As healthcare continues its gradual shift from fee-for-service to value-based reimbursement, a practice's success increasingly will depend on how well it satisfies its patients. The business driver behind patient satisfaction is simple: Patients who aren't happy won't stay with a practice over the long-term.
Consequently, many practices are concentrating on efforts such as reducing patient wait times and enabling online appointment scheduling. Typically overlooked, however, are strategies to keep patients happy when physicians retire or leave for another practice.
One of the biggest mistakes practices make is to underestimate the relationship between a departing physician and his or her patients. The bond is often especially strong when a well-established physician retires; many patients are genuinely discouraged to learn that they will need to cultivate an entirely new relationship with an unfamiliar physician.
To retain those patients, practices must quickly establish continuity of care so that patients don't feel abandoned. The key is to maintain a consistent level of patient interaction, and to help them understand why the transition is happening and how this will impact their care.
A collaborative approach can go a long way toward ensuring that both patients and staff emerge from a physician transition feeling content. Take, for example, the process used at the Robert Wood Johnson (RWJ) Physician Enterprise when one long-time provider decided to retire.
Under the guidance of the administrative team, the retiring physician actively helped recruit his replacement, meeting with several candidates and approving the final selection of a young, local doctor with community ties. He encouraged the new recruit to shadow him, and personally introduced patients to the new provider. Because he was a clear advocate for the new doctor, both his long-time staff and his patients more readily accepted the change.
This example illustrates three best practices that organizations can employ to bolster satisfaction whenever physician staffing adjustments occur:
1) Transparency. Transparency is important not just between practice and patient, but also among all the physicians and staff involved. In the RWJ scenario, providers and staff were aware of the retirement well in advance of its effective date. Patients were notified at the point in time where it would best satisfy their need to know with the providers' ability to prepare the practice for the transition. In addition, the new physician knew the retirement timeline and game plan from the day he accepted the job offer, and no alterations were made to the timeline unless they were first cleared by both physicians.
2) Communication. Although it's common for practices to make staffing "announcements," a top-down approach to staffing decisions often leads to resentment. So rather than "dictate" a staffing move, practices should instead generate buy-in through clear communication that starts with the physicians involved. In the RWJ example, practice administrators worked with the retiring and new physician--as well as practice staff--to control when and how they wanted to share the message with patients.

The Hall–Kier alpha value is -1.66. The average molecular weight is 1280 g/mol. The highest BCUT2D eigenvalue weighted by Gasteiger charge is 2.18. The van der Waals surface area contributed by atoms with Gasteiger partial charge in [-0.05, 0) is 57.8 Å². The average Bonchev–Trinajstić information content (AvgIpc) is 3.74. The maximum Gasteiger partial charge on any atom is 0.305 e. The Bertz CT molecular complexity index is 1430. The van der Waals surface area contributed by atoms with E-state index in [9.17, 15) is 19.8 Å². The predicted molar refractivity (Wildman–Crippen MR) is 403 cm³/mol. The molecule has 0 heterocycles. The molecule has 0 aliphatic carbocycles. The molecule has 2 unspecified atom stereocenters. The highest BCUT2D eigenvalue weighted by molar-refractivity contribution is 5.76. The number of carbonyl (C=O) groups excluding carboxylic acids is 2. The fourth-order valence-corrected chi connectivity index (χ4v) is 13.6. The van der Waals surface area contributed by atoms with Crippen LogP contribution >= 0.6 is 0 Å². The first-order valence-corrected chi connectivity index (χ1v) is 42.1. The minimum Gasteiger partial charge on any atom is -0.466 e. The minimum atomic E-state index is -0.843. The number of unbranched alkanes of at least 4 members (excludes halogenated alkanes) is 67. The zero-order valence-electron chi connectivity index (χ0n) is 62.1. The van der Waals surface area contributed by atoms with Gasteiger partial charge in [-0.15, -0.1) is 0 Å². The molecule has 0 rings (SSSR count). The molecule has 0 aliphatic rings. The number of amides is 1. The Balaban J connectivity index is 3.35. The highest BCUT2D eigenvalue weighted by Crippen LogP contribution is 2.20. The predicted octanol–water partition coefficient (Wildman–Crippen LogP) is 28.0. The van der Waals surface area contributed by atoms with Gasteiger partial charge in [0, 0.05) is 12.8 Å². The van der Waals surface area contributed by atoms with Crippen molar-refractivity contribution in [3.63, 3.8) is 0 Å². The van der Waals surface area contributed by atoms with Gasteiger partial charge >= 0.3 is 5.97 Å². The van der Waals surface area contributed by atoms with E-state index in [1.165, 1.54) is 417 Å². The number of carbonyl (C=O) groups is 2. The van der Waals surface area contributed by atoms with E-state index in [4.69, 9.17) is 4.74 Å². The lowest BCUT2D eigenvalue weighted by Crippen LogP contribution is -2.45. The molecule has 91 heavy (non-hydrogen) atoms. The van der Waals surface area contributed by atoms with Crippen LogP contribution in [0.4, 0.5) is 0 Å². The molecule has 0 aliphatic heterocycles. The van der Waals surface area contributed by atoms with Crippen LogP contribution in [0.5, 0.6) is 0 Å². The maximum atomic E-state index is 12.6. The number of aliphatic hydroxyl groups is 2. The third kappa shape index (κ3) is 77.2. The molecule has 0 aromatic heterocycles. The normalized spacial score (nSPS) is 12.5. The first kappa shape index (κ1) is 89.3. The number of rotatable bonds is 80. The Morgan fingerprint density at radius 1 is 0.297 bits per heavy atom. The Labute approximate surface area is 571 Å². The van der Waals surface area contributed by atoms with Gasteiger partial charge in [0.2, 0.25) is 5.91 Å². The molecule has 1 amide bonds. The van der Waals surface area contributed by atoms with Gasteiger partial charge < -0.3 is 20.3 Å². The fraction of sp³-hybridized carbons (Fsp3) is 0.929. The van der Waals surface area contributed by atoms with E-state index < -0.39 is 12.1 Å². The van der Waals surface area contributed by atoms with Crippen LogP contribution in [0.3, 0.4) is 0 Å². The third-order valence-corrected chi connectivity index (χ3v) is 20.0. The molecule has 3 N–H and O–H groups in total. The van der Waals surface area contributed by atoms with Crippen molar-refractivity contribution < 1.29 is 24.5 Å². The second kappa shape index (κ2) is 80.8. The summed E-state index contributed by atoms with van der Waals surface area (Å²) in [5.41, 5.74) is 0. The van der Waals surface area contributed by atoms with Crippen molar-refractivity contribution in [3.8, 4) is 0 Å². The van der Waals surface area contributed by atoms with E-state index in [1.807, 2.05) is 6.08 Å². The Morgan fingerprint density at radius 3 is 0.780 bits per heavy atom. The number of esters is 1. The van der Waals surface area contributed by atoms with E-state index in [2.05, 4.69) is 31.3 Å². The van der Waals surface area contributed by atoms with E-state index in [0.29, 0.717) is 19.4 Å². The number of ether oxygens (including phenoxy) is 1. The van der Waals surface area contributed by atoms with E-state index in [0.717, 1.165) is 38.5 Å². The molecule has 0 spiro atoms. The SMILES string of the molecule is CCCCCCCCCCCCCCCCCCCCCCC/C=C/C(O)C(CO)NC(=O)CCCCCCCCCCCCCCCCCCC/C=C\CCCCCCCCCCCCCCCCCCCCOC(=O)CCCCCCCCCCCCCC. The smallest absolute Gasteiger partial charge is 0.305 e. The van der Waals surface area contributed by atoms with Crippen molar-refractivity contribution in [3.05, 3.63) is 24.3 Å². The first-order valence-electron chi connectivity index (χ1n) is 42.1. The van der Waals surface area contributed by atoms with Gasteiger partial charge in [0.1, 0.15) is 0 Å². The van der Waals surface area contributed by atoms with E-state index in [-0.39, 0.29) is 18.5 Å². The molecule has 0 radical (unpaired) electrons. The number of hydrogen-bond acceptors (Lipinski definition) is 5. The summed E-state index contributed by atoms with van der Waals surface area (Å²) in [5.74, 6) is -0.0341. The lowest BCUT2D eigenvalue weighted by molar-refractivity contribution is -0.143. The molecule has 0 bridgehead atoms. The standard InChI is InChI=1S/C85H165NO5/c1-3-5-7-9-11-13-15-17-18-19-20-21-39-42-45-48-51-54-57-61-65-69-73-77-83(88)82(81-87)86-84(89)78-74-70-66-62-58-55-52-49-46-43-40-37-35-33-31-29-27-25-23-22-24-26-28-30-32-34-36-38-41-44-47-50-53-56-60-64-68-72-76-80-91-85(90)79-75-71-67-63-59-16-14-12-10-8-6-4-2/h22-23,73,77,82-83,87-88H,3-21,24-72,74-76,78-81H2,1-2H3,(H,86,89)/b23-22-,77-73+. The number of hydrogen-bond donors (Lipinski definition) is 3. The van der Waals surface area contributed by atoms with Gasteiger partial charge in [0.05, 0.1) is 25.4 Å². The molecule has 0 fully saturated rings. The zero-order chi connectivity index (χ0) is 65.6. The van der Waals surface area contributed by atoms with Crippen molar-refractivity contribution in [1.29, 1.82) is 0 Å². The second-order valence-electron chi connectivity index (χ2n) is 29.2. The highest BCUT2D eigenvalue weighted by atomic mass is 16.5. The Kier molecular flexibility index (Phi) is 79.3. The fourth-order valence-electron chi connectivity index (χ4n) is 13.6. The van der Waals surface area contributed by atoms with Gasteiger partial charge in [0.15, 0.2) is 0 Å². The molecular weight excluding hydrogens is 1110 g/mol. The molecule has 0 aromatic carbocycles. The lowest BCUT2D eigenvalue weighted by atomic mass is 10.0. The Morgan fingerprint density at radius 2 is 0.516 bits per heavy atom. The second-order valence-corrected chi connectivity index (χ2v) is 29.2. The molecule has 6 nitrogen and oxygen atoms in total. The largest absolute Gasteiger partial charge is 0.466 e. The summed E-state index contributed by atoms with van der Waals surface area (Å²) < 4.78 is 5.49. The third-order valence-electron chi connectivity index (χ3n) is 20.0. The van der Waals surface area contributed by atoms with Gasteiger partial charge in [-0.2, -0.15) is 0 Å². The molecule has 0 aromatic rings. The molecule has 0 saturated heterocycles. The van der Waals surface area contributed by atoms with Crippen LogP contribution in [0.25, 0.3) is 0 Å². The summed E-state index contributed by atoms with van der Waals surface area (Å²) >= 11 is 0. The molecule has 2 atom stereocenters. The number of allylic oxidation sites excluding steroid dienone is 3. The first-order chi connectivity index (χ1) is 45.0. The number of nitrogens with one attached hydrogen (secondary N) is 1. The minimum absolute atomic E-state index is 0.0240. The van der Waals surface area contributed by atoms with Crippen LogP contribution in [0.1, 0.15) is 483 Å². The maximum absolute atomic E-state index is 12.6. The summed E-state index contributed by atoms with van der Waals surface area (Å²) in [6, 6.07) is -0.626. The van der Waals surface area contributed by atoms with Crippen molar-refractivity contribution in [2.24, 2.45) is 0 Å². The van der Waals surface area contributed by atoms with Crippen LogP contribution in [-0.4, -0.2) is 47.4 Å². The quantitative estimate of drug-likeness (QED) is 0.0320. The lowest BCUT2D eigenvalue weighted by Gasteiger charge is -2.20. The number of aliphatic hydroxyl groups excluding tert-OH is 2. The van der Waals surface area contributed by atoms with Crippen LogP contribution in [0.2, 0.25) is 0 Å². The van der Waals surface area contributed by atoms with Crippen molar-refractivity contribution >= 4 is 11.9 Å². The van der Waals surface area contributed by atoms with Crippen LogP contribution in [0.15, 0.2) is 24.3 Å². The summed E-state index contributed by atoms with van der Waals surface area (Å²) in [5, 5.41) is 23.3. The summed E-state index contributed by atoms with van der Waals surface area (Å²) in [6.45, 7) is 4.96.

Keep in mind that staff satisfaction is an important factor too; they should have input into decisions that affect the well-being of the practice. Thus, RWJ staff members were involved in the physician interview process and were asked to help plan the transition. When patients saw that practice staff embraced the change, they were satisfied as well.
3) Fairness. Productivity-based compensation can be a sticking point as new physicians ramp up their caseloads and departing doctors wind them down. So in the spirit of fairness, practices should ensure that departing physicians are not penalized for their gradual productivity decrease, and that new physicians are not expected to assume full risk immediately.
When possible, the luxury of time can help ease the productivity challenge. Although he waited several months to inform his patients, the retiring RWJ physician discussed his departure with practice administration over a year in advance. They negotiated a compensation plan that allowed six months at 100 percent of prior base, three months at 60 percent of base, and three months at 30 percent of base. At the same time, the new provider's compensation package was crafted to provide protection from risk during the transition, but also to reward for successful productivity retention and practice growth.
Satisfaction in the face of change
Through the combination of transparency, communication and fairness, RWJ Physician Enterprise not only kept patients happy in a time of changeover, it actually improved patient satisfaction and productivity. The practice's annual work Relative Value Units (wRVUs) jumped by five percent, and overall patient satisfaction rose from 98 percent to 99 percent. The percentage of patients who indicated they would recommend the practice also increased from 89 percent to 93 percent.
Not every transition fits the RWJ scenario, of course. In cases where physicians leave involuntarily because of non-performance, for instance, the process may have to be much faster. Nevertheless, patients should be given as much notice of the change as possible, and the rest of the physicians in the practice should be involved in planning the future.
The departure of a physician can be an unsettling time for a practice, but it doesn't have to mean decreased patient satisfaction or retention. By giving patients -- and staff -- full insight into an equitable and collaborative transition plan, practices can keep patients happy even when well-respected physicians depart.